Census of the oceans

Ten years of work reveals new species, amazing diversity

During a census, a group of people or other animals get counted. A census of a particular country is used to figure out how many people live there, which means that somewhere, people spend a lot of time counting.

For the last ten years, a large group of scientists have also spent a lot of time counting. They’ve been working on an exploration of creatures that live underwater. The project is called the Census of Marine Life, and the research was designed to answer three main questions.

What did live in the oceans? What does live in the oceans? What will live in the oceans?

During the project, the number of scientists involved grew to 2,700, and they came from 80 different countries. These scientists studied historical documents closely and, all together, went on 540 expeditions. They published thousands of scientific papers, spent $650 million and collected millions of specimens from various aquatic environments.

More than 6,000 of those specimens may be new species. A species is a particular kind of living creature. (Human beings, for example, are all members of the same species, Homo sapiens.) Already, researchers doing the Census of Marine Life have described 1,200 new species, and they’re hard at work studying thousands more. Many of those new species are invertebrates, or creatures that don’t have backbones.

These creatures look like they belong on another planet. There are fish with tongues, crabs with hairy pincers and a transparent sea cucumber that appears to have intestines. (See the slideshow featuring some of these oddities.)

When the Census of Marine Life is added to work done before it, scientists have, the Census researchers report, identified more than 190,000 different species that live underwater.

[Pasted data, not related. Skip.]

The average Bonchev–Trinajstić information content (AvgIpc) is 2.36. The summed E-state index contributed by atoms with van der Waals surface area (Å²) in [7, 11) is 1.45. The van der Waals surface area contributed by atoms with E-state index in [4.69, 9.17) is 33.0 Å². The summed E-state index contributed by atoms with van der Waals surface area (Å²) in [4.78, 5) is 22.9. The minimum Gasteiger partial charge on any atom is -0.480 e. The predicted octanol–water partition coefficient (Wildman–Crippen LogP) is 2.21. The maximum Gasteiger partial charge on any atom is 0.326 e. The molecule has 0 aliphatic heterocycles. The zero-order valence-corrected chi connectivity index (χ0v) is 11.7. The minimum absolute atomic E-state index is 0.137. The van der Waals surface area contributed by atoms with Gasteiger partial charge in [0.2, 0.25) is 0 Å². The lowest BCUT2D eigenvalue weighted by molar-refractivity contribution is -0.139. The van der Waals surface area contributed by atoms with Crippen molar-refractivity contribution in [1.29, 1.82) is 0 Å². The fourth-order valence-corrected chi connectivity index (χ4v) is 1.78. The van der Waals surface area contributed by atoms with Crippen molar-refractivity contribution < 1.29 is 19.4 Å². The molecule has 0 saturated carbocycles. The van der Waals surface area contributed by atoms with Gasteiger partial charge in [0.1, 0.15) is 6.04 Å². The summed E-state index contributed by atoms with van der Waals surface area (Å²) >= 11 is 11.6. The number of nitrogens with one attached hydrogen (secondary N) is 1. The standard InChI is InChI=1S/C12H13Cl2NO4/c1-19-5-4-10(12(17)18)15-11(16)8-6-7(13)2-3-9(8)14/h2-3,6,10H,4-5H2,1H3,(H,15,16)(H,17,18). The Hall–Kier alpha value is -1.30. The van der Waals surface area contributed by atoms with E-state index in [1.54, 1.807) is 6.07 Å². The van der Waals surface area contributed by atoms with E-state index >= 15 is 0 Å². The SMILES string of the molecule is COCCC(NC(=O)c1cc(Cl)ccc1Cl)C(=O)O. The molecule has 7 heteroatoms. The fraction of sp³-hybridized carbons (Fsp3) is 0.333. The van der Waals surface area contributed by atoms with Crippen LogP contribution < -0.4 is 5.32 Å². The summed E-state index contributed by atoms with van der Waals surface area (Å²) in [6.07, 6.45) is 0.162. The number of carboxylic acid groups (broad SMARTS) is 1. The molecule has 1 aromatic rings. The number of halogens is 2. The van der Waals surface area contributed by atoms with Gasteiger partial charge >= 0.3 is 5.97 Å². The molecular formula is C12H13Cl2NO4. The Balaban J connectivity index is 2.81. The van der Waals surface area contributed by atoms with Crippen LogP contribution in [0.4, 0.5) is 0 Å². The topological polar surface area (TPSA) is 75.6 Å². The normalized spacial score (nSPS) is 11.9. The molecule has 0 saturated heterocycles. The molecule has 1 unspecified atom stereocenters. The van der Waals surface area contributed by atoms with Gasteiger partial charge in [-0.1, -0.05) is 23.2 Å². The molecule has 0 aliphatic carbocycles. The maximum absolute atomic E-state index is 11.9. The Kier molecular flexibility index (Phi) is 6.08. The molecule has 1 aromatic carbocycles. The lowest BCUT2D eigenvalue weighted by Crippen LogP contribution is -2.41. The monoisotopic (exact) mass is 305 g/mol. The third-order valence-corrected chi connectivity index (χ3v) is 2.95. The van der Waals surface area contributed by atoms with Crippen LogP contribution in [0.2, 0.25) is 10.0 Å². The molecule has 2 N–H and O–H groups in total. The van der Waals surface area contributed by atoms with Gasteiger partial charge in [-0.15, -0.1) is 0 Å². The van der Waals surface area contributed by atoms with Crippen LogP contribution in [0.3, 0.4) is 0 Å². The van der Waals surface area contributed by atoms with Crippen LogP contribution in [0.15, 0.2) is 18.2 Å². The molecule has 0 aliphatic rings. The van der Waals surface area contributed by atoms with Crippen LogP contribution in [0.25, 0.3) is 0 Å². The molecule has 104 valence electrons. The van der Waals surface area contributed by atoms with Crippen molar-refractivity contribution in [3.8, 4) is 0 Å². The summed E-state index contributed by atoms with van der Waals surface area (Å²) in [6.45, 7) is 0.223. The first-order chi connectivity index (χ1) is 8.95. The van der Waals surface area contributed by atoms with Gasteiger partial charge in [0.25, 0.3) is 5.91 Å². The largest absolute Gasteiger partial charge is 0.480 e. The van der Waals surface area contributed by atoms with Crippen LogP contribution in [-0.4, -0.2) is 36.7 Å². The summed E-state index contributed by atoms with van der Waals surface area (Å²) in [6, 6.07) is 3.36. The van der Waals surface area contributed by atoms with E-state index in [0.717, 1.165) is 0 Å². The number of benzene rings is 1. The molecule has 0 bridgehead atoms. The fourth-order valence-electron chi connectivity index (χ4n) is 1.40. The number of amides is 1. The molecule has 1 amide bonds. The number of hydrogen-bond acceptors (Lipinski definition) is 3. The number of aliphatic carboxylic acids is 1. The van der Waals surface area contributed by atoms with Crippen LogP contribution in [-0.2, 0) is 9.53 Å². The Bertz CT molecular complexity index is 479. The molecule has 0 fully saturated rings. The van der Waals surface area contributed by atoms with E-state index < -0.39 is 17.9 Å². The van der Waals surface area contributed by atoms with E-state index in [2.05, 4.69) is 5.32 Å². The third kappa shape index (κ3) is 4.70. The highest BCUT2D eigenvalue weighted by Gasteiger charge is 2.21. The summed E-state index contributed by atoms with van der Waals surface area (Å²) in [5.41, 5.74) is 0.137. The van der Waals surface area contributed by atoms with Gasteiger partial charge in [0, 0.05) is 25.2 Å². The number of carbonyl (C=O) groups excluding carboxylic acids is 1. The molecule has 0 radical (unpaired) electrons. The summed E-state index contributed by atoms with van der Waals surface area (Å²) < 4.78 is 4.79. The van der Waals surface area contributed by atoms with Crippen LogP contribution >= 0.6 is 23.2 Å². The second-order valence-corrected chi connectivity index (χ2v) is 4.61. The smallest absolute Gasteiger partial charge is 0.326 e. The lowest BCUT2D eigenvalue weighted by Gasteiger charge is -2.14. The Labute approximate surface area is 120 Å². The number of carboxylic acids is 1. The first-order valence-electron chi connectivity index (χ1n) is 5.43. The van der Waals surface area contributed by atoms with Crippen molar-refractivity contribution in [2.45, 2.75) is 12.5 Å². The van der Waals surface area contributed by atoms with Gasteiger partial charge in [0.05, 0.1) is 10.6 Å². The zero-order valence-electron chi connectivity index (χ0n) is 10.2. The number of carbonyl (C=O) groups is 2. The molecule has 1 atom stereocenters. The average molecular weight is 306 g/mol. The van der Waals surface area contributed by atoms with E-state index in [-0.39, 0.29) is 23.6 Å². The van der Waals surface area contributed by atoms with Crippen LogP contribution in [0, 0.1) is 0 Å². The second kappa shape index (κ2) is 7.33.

In addition to counting, scientists used new technology to look at where animals live. Census researchers placed electronic tags on some animals and discovered a place dubbed the “White Shark Café” — a spot in the Pacific Ocean popular among predators. The Café is roughly halfway between Hawaii and Mexico. (See the map.)

Scientists launched the study ten years ago because they were worried that humans don’t know enough about the kinds of creatures that dwell underwater. These researchers were right — as work from the last ten years demonstrates, the oceans host a wild variety of living organisms that look like nothing else we’ve seen on Earth.

The Census is only the beginning, a preview of the strange things scientists will probably turn up in Earth’s wettest environments.

POWER WORDS (from the Yahoo! Kids Dictionary)

census An official, usually periodic enumeration of a population, often including the collection of related demographic information

invertebrate Lacking a backbone or spinal column; not vertebrate

marine Of or relating to the sea

expedition A journey undertaken by a group of people with a definite objective

biodiversity The number and variety of organisms found within a specified geographic region

Stephen Ornes lives in Nashville, Tenn., and his family has two rabbits, six chickens and a cat. He has written for Science News Explores since 2008 on topics including lightning, feral pigs, big bubbles and space junk.

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